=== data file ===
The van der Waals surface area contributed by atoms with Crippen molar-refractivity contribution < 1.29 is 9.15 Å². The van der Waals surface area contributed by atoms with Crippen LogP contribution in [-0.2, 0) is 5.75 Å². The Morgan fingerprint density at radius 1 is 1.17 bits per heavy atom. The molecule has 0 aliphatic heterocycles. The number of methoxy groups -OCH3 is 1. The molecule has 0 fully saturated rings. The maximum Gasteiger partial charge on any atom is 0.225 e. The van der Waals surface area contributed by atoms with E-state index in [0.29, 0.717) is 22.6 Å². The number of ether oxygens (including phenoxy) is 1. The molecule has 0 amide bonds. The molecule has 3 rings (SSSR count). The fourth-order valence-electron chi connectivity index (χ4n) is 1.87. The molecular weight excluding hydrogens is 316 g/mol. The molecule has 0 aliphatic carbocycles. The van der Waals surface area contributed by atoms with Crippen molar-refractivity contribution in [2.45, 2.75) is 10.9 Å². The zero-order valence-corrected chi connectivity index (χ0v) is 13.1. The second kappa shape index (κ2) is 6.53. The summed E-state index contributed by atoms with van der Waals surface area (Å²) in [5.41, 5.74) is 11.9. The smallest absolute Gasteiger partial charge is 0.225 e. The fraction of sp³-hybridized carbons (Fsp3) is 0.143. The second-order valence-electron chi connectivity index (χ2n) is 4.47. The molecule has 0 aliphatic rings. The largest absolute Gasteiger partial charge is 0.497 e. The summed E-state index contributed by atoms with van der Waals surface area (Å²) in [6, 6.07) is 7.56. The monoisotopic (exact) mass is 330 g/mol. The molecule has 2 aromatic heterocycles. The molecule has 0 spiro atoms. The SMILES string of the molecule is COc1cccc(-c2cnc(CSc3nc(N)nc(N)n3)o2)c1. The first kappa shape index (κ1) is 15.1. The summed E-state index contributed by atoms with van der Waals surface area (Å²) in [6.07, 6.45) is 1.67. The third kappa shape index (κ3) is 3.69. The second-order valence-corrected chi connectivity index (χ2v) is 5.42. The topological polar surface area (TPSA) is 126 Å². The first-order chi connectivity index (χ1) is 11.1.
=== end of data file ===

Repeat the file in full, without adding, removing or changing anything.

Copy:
The van der Waals surface area contributed by atoms with Crippen molar-refractivity contribution < 1.29 is 9.15 Å². The van der Waals surface area contributed by atoms with Crippen LogP contribution in [-0.2, 0) is 5.75 Å². The Morgan fingerprint density at radius 1 is 1.17 bits per heavy atom. The molecule has 0 aliphatic heterocycles. The number of methoxy groups -OCH3 is 1. The molecule has 0 fully saturated rings. The maximum Gasteiger partial charge on any atom is 0.225 e. The van der Waals surface area contributed by atoms with E-state index in [0.29, 0.717) is 22.6 Å². The number of ether oxygens (including phenoxy) is 1. The molecule has 0 amide bonds. The molecule has 3 rings (SSSR count). The fourth-order valence-electron chi connectivity index (χ4n) is 1.87. The molecular weight excluding hydrogens is 316 g/mol. The molecule has 0 aliphatic carbocycles. The van der Waals surface area contributed by atoms with Crippen molar-refractivity contribution in [2.45, 2.75) is 10.9 Å². The zero-order valence-corrected chi connectivity index (χ0v) is 13.1. The second kappa shape index (κ2) is 6.53. The summed E-state index contributed by atoms with van der Waals surface area (Å²) in [5.41, 5.74) is 11.9. The smallest absolute Gasteiger partial charge is 0.225 e. The fraction of sp³-hybridized carbons (Fsp3) is 0.143. The second-order valence-electron chi connectivity index (χ2n) is 4.47. The molecule has 0 aliphatic rings. The largest absolute Gasteiger partial charge is 0.497 e. The summed E-state index contributed by atoms with van der Waals surface area (Å²) in [6, 6.07) is 7.56. The monoisotopic (exact) mass is 330 g/mol. The molecule has 2 aromatic heterocycles. The molecule has 0 spiro atoms. The SMILES string of the molecule is COc1cccc(-c2cnc(CSc3nc(N)nc(N)n3)o2)c1. The first kappa shape index (κ1) is 15.1. The summed E-state index contributed by atoms with van der Waals surface area (Å²) in [6.07, 6.45) is 1.67. The third kappa shape index (κ3) is 3.69. The second-order valence-corrected chi connectivity index (χ2v) is 5.42. The topological polar surface area (TPSA) is 126 Å². The first-order chi connectivity index (χ1) is 11.1.